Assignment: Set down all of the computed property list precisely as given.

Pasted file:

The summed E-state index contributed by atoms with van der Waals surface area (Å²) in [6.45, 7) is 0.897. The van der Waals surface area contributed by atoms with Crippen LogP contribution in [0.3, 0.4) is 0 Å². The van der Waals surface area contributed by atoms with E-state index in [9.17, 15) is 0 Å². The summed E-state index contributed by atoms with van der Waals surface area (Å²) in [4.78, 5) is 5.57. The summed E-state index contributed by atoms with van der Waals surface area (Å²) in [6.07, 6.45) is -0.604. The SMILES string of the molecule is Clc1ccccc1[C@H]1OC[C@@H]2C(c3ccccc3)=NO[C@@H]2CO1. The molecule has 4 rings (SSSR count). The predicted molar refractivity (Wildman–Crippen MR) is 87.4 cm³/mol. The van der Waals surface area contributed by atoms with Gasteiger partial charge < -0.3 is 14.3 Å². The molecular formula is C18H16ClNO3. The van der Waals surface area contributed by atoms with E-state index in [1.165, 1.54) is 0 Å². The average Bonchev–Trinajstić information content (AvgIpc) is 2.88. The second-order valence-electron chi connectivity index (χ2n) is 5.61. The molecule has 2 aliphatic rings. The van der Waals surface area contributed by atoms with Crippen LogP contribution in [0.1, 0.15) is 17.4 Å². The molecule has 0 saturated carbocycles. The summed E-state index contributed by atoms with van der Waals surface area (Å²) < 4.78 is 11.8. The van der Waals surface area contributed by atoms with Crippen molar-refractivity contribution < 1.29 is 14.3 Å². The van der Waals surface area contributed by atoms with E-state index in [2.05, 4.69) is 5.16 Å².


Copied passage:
The summed E-state index contributed by atoms with van der Waals surface area (Å²) in [6.45, 7) is 0.897. The van der Waals surface area contributed by atoms with Crippen LogP contribution in [0.3, 0.4) is 0 Å². The van der Waals surface area contributed by atoms with E-state index in [9.17, 15) is 0 Å². The summed E-state index contributed by atoms with van der Waals surface area (Å²) in [4.78, 5) is 5.57. The summed E-state index contributed by atoms with van der Waals surface area (Å²) in [6.07, 6.45) is -0.604. The SMILES string of the molecule is Clc1ccccc1[C@H]1OC[C@@H]2C(c3ccccc3)=NO[C@@H]2CO1. The molecule has 4 rings (SSSR count). The predicted molar refractivity (Wildman–Crippen MR) is 87.4 cm³/mol. The van der Waals surface area contributed by atoms with Gasteiger partial charge < -0.3 is 14.3 Å². The molecular formula is C18H16ClNO3. The van der Waals surface area contributed by atoms with E-state index in [1.165, 1.54) is 0 Å². The average Bonchev–Trinajstić information content (AvgIpc) is 2.88. The second-order valence-electron chi connectivity index (χ2n) is 5.61. The molecule has 2 aliphatic rings. The van der Waals surface area contributed by atoms with Crippen LogP contribution in [0.1, 0.15) is 17.4 Å². The molecule has 0 saturated carbocycles. The summed E-state index contributed by atoms with van der Waals surface area (Å²) < 4.78 is 11.8. The van der Waals surface area contributed by atoms with Crippen molar-refractivity contribution < 1.29 is 14.3 Å². The van der Waals surface area contributed by atoms with E-state index in [2.05, 4.69) is 5.16 Å².